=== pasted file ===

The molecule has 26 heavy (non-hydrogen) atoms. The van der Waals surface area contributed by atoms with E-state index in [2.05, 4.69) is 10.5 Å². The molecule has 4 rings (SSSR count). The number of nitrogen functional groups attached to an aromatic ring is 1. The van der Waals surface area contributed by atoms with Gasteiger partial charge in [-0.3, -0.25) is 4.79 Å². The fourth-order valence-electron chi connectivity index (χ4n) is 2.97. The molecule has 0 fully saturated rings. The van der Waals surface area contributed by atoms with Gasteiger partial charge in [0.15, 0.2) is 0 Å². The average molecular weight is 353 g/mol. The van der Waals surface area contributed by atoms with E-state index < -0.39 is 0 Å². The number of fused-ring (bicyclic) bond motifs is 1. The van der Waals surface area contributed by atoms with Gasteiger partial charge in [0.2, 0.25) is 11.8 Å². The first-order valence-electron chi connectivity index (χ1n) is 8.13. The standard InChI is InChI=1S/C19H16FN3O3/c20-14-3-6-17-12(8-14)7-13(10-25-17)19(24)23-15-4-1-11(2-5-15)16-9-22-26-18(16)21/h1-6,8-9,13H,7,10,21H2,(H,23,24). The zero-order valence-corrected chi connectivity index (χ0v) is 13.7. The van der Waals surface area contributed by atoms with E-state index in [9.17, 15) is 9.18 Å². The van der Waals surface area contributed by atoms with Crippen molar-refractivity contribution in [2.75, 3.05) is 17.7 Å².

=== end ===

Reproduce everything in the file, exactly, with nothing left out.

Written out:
The molecule has 26 heavy (non-hydrogen) atoms. The van der Waals surface area contributed by atoms with E-state index in [2.05, 4.69) is 10.5 Å². The molecule has 4 rings (SSSR count). The number of nitrogen functional groups attached to an aromatic ring is 1. The van der Waals surface area contributed by atoms with Gasteiger partial charge in [-0.3, -0.25) is 4.79 Å². The fourth-order valence-electron chi connectivity index (χ4n) is 2.97. The molecule has 0 fully saturated rings. The van der Waals surface area contributed by atoms with Gasteiger partial charge in [0.15, 0.2) is 0 Å². The average molecular weight is 353 g/mol. The van der Waals surface area contributed by atoms with E-state index < -0.39 is 0 Å². The number of fused-ring (bicyclic) bond motifs is 1. The van der Waals surface area contributed by atoms with Gasteiger partial charge in [0.2, 0.25) is 11.8 Å². The first-order valence-electron chi connectivity index (χ1n) is 8.13. The standard InChI is InChI=1S/C19H16FN3O3/c20-14-3-6-17-12(8-14)7-13(10-25-17)19(24)23-15-4-1-11(2-5-15)16-9-22-26-18(16)21/h1-6,8-9,13H,7,10,21H2,(H,23,24). The zero-order valence-corrected chi connectivity index (χ0v) is 13.7. The van der Waals surface area contributed by atoms with E-state index in [9.17, 15) is 9.18 Å². The van der Waals surface area contributed by atoms with Crippen molar-refractivity contribution in [2.75, 3.05) is 17.7 Å².